The film is definitely not fast paced, letting its magical moments grow without meditating about them. The film is like walking down a dirty, seedy, big city main street and understandably calling it vibrant. Despite the subject, it’s innocent without being insipid. The film ends with Doris, Stillwater’s tour bus, riding out into the sepia tone sunlight, reminding us that we’re watching a happy nostalgia.
- Daily Dialogue — May 12, 2011 (gointothestory.com)
This post is part of Nathaniel’s Hit me with your best shot series.
That’s fortunate since this season of the series requires me to rewatch movies that I’ve either seen before, or like Memento, four times. Twice, when the movie had its run on Showcase in Canada, when it still showed turn of the twenty-first century American independent film that began a new chapter of my love for cinema, unlike the less challenging cable programming and box office movies it shows today. The third time in Cinema and Modernity class, part of the Film Noir section, the first time I saw the beginning of the movie – or is it the end?
Where was I? Rewatching any film means noticing things that I haven’t before. The first series of shots I’m going to talk about are what I thought my best shots were going to be. The bullet casing, animating itself through the film’s first scene playing in reverse, reminding me of Cobb’s totem in Inception. I started looking for other images here that reminded me of the other Nolan films. The birds in Natalie’s (Carrie-Anne Moss) room are less glamorous versions of the birds in The Prestige. Lenny’s (Guy Pearce) fire like the one that burned Bruce Wayne’s house down in Batman Begins. I’ll go for a stretch for The Dark Knight and talk about how both hero and villain mutilate their bodies and how both have unknown pasts.
But all roads lead to Inception, the connection between that magnum opus of a movie and this one are stronger than with Nolan’s other films. Like Cobb, the film shows Lenny remembering his wife through second long shots of her, the objects she used, of the things broken when she was attacked. Instead of the vivid feel of Mal’s flashbacks, Lenny’s wife’s seem fleeting and poetic, like how the only army wife in Malick’s The Thin Red Line is depicted. It’s also strange watching Jorja Fox be the prototype to Marion Cotillard, or is Cotillard Fox’s photocopy?
Second. The elusive Natalie, going from ordinarily shady character to foul-mouthed villain to everything in between. The audience sees minor characters like her through Lenny’s eyes and encounters. She’s the exception to the rule. Lenny leaves Natalie’s bedroom, leaving her three seconds to herself, making me wonder about the film’s subjectivity, or if subjectivity is what Nolan is aiming for. She touches Lenny’s side of the bed. Who is she yearning for, Lenny or Jimmy, her drug-dealing boyfriend that Lenny has killed? Is she finding a kindred spirit with her boyfriend’s murderer, since they both have lost loves? Falling in love with him and falling into the trap that she has originally set out for him? The film repeats this moment but instead Lenny acts it out, his reactions to the half-empty bed in his motel room feel less genuine.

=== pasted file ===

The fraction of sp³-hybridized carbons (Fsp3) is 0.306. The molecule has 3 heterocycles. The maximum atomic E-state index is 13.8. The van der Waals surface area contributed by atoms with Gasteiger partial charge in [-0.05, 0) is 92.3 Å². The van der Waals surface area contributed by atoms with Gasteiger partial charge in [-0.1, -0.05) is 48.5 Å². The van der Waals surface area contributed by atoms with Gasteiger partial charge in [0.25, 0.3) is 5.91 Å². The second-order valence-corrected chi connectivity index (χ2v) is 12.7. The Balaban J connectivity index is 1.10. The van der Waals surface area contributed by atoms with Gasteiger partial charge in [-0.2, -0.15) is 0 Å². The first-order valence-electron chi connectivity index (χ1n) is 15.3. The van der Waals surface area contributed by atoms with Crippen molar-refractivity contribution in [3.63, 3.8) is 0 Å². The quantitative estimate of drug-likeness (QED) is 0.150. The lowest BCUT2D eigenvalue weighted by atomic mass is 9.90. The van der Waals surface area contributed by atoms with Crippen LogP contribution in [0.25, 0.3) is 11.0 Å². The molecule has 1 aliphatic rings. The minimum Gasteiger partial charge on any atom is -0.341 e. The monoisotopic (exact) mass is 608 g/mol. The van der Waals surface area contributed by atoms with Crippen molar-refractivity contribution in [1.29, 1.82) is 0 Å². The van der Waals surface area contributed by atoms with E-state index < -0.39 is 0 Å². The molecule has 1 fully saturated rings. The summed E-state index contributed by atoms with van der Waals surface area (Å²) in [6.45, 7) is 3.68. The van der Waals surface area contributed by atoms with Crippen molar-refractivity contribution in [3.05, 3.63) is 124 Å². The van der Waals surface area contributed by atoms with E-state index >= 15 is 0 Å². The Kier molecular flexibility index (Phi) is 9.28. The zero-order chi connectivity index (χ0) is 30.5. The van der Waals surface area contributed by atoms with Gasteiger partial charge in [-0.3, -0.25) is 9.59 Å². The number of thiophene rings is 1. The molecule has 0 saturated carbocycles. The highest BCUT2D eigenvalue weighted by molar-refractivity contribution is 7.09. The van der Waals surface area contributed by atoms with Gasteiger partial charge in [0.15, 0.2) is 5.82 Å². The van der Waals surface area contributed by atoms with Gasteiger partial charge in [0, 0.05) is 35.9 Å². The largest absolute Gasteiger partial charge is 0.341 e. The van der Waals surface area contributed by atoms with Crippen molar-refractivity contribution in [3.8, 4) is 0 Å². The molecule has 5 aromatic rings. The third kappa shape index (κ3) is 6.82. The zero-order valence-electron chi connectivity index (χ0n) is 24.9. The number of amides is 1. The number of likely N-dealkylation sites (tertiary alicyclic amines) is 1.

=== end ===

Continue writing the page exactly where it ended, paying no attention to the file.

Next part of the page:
I tried avoiding the ‘beautiful woman’ shot I’m always tempted to use, but I couldn’t resist with Carrie-Anne Moss here. What kind of performances she would have given if she wasn’t relegated to being Trinity from the Matrix trilogy? She makes my favourite shot of the film. Also, a few bloggers, including me at one point, have accused Nolan of writing terrible female roles, but it takes him three seconds to turn a seemingly bipolar femme fatale into a nuanced, complex character. And he really likes his brunettes. Whether you think that’s enough is up to you.
Third. In which Nolan gives us the film’s twist, making me wonder why I haven’t noticed this in earlier viewings, or if Nolan just hid this well. And do you have any idea how difficult it was for me to get this screen cap? Ten minutes, seven times. Sammy Jankis (Sephen Tobolowsky) turns into Lenny. I am proud of this shot.
‘Cameron Diaz is born in 1972. Her father is Cuban and her mother is part Cherokee. Her Cherokee heritage is the reason we’re showing her movies here at APTN.’ So says the voice-over. Here she’s paired with Pete (Owen Wilson), because the film would rather pay for martial arts training than pay for the more expensive Wilson brother.
This should be bad movie territory, and of course it’s not perfect. It’s also an excuse to advertise Nokia, and break said Nokia. The film also has a lot of different espionage scenarios that it might as well be written by the manatees who write Family Guy, which isn’t that bad of a thing here. I saw it for the first time was when I was twelve. The film also makes room for comedy that I can still laugh at today. I don’t know where comedy is placed in McG‘s priorities, so I’ll give the cast credit for that. Fact! Lucy Liu was the fifth choice to play Alex. Other actresses slotted to play Alex were Julia Roberts and Jada Pinkett-Smith, who have their own humour. Other actresses Angelina Jolie and Thandie Newton can wear skimpy leather office wear. But I can only see Liu balance sexy, campy and funny, both dominating and empowering the Red Star engineers. Of course, the film needs someone who can bring funny as much as Diaz, Drew Barrymore and Bill Murray, who have a steady hand in comedy work.
And who can turn down Bill Murray who in the film look like he’s almost improvising? ‘May I have some ice water please?’ He then does some pretend crying, talks to a bird, plays catch with a wall, put antenna in his head, makes fun of Cher. Hilarious.